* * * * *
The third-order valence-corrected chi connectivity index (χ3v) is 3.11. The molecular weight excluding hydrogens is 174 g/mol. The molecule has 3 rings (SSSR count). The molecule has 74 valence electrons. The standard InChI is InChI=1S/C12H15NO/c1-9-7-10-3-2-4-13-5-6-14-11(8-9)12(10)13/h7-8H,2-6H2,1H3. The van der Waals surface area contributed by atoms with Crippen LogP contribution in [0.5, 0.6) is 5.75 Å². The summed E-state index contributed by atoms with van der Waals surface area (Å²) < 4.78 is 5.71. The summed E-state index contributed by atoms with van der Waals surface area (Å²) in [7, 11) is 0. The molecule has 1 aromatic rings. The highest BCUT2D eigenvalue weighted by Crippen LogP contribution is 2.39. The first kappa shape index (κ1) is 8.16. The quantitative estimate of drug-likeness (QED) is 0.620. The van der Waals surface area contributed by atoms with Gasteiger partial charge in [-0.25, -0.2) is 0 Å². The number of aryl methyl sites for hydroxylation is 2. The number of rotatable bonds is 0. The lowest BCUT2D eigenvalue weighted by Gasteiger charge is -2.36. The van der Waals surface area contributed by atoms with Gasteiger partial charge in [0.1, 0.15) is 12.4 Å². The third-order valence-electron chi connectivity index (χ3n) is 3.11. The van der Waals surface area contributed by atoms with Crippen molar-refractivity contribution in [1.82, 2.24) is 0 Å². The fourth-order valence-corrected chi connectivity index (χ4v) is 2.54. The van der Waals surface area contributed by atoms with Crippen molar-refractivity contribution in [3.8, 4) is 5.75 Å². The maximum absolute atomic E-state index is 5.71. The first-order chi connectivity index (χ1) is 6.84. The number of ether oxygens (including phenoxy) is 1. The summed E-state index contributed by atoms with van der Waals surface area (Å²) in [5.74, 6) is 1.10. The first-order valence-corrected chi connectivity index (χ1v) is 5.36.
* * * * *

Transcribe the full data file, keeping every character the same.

The third-order valence-corrected chi connectivity index (χ3v) is 3.11. The molecular weight excluding hydrogens is 174 g/mol. The molecule has 3 rings (SSSR count). The molecule has 74 valence electrons. The standard InChI is InChI=1S/C12H15NO/c1-9-7-10-3-2-4-13-5-6-14-11(8-9)12(10)13/h7-8H,2-6H2,1H3. The van der Waals surface area contributed by atoms with Crippen LogP contribution in [0.5, 0.6) is 5.75 Å². The summed E-state index contributed by atoms with van der Waals surface area (Å²) < 4.78 is 5.71. The summed E-state index contributed by atoms with van der Waals surface area (Å²) in [7, 11) is 0. The molecule has 1 aromatic rings. The highest BCUT2D eigenvalue weighted by Crippen LogP contribution is 2.39. The first kappa shape index (κ1) is 8.16. The quantitative estimate of drug-likeness (QED) is 0.620. The van der Waals surface area contributed by atoms with Gasteiger partial charge in [-0.25, -0.2) is 0 Å². The number of aryl methyl sites for hydroxylation is 2. The number of rotatable bonds is 0. The lowest BCUT2D eigenvalue weighted by Gasteiger charge is -2.36. The van der Waals surface area contributed by atoms with Gasteiger partial charge in [0.1, 0.15) is 12.4 Å². The third-order valence-electron chi connectivity index (χ3n) is 3.11. The van der Waals surface area contributed by atoms with Crippen molar-refractivity contribution in [1.82, 2.24) is 0 Å². The fourth-order valence-corrected chi connectivity index (χ4v) is 2.54. The van der Waals surface area contributed by atoms with Crippen molar-refractivity contribution in [3.8, 4) is 5.75 Å². The maximum absolute atomic E-state index is 5.71. The first-order chi connectivity index (χ1) is 6.84. The number of ether oxygens (including phenoxy) is 1. The summed E-state index contributed by atoms with van der Waals surface area (Å²) in [5.74, 6) is 1.10. The first-order valence-corrected chi connectivity index (χ1v) is 5.36.